The announcement reverberated through the industry just a few weeks ago. ABC News was slashing 350 jobs across the country, a full 25 percent of its staff. The cuts were across the board–correspondents, producers, production personnel, and technical staff. The ABC layoffs were both a continuation of a trend and a harbinger of the tough times ahead for broadcast journalists.
The ABC cuts follow CBS’S staff reductions last year. Over at NBC News, layoffs have been ongoing ever since GE took control back in the late 1980s. The Peacock Network’s approach has been more of a slow ‘death by a thousand cuts’ rather than a scorched earth policy. NBC’s layoffs draw less publicity, but the effects are still the same. I can speak personally to those NBC-GE days; our Southwest bureau in Houston was shutdown, eliminating seven out of ten jobs.
At local television stations the cutbacks have been equally brutal. Pleading poverty, the stations are terminating long term employees on both sides of the camera. Obviously, the changing media landscape and the deep recession are giving management the excuse to do something it has been longing to do for decades—get rid of news.
To understand what is happening you have to understand a little history. A license to operate a television station is a license to print money. The Federal Communications Commission grants those licenses to a select few who are then allowed to compete in an oligopoly. Imagine owning a supermarket in say, Dallas, and having to compete against only five other grocery stores. Back in the heyday of over-the-air broadcasting, it wasn’t uncommon for a station to surpass a 50% profit margin.
I was raised in the business by the first generation of broadcasters who had a healthy respect and fear of the FCC. In exchange for a lucrative license, they had to perform public service for the community. Newscasts were part of the package.
But news always has been a drain on stations and networks, and the FCC is not quite the powerful regulatory body it once was. I’m not saying the FCC is toothless, but the commission is well on its way to needing dentures. The time is now ripe for television stations and networks to tank news departments while the FCC looks the other way. Public service be damned! They can both blame the changing times and the economy.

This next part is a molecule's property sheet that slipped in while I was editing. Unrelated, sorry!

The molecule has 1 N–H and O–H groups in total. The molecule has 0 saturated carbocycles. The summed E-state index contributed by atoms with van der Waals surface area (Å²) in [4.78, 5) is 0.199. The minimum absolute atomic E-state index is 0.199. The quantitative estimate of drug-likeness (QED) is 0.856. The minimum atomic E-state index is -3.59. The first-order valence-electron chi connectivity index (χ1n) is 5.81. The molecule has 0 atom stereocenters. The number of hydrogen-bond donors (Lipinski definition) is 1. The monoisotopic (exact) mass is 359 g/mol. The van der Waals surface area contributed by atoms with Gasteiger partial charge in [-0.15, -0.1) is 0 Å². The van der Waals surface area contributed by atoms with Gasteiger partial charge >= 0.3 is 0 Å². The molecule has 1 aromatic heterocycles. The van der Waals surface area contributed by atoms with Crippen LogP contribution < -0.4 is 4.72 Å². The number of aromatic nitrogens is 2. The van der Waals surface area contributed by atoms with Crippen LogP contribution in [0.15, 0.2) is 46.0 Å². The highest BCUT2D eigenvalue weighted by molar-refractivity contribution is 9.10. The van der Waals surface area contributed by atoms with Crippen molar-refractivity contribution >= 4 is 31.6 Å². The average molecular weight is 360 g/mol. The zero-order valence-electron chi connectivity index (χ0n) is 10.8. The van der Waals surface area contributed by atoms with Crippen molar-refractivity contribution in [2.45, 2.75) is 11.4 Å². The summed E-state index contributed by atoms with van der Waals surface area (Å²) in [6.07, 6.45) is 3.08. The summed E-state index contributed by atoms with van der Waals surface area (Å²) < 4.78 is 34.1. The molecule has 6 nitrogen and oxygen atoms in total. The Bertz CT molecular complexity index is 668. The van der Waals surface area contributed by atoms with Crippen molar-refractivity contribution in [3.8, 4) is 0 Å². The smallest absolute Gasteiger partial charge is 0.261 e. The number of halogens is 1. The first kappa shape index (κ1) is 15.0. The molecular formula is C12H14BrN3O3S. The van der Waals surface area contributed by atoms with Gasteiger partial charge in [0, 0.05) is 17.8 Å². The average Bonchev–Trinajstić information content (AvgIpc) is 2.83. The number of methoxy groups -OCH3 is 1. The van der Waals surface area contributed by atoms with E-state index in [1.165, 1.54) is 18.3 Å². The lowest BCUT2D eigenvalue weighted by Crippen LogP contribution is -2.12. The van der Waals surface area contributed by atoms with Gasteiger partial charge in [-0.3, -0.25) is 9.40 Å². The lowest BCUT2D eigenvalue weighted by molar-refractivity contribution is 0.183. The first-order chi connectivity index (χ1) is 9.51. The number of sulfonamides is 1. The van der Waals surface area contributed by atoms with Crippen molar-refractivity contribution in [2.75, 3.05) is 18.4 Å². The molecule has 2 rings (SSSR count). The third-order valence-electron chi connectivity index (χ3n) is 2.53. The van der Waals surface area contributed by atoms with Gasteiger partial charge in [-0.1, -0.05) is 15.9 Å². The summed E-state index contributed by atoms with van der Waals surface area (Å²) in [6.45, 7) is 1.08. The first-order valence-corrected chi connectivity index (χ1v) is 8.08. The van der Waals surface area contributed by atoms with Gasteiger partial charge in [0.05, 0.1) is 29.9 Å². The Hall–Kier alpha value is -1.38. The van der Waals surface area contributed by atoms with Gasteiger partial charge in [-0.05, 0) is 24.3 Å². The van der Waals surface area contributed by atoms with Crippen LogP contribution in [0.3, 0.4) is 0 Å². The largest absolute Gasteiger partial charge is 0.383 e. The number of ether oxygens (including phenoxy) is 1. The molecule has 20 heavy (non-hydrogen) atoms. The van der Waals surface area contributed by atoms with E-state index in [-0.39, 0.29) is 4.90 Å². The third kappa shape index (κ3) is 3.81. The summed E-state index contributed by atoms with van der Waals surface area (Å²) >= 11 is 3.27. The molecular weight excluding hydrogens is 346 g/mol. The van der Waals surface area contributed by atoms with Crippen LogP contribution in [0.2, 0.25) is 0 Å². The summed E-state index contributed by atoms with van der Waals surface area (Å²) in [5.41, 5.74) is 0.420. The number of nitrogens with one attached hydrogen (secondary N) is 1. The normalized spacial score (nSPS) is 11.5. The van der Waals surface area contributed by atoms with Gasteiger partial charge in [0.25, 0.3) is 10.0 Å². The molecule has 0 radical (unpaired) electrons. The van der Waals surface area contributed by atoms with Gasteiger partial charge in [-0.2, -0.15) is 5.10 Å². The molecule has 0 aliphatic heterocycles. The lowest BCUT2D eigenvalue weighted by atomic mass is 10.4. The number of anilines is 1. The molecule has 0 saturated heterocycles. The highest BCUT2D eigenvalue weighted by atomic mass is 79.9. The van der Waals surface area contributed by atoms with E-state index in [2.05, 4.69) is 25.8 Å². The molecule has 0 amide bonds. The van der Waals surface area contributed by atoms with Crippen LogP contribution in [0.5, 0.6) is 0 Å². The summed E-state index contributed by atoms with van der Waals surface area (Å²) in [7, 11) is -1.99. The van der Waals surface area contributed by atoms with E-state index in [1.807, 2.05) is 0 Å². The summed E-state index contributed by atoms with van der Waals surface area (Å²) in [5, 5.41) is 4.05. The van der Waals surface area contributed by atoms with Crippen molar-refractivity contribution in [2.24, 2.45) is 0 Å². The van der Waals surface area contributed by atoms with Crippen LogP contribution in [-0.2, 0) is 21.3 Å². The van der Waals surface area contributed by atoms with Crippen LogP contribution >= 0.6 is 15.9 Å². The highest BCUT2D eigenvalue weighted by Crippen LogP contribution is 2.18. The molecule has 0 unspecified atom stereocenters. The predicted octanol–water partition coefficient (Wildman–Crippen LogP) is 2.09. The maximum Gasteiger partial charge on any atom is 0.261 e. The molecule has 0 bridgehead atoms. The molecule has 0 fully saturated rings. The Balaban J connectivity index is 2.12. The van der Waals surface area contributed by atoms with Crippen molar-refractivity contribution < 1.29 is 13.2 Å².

Because of competition from cable, satellite TV and the Internet, over the air broadcasting revenues are certainly declining but money is still being made. So the simple solution to regaining those high profit margins is to cut news personnel, portable uplinks, microwave trucks, helicopters, travel, and news coverage in general.
Cable television has actually seen its audiences and its revenues increase these past few years. There is also a growing viewer taste for reality programming. Flick to Investigative Discovery you’ll see programming similar to Dateline. I produced and wrote for a Discovery program that was nothing but a cheaper version of a news magazine show.
If you glance through the program schedules on any night you’ll see non-fiction cable programs on prison guards, border agents, truckers, loggers, fishermen, and cops. That’s not counting shows on survivalists, celebrities, and bored housewives. The possibilities seem endless. But to make any of the programs play you need good storytelling…and that’s what we do best.
There should be a bumper sticker that says something to the effect, “Broadcast Journalists Do It Better”. We’ve been trained in the fast paced world of news where stories are turned on a dime, sometimes for a dime. We are multi-taskers who accomplish a lot with very little and in record time. Producing quasi-documentaries or reality program is often easier than producing a daily newscast or filing a story on the fly.
I’ve been fortunate in my career to work in various styles of news with a multitude of domestic and foreign clients. All that experience has led me to my current job as supervising producer for one of the oldest non-fiction reality based programs.
At America’s Most Wanted on FOX-TV, I use all my newsroom skills plus a few I never knew I had. AMW is a unique program, but at the end of the day it’s all about the journalism and storytelling, which is an excellent starting point for any non-fiction show.
I don’t know what form broadcast journalism will take in the next decade or whether it will survive on the airways. As for the Internet, though it holds tremendous promise for all types of journalism, it will take years for entrepreneurs to develop a profitable business model. For the foreseeable future, cable networks offer broadcast journalist an opportunity to ply our trade while at the same time moving us closer to our roots.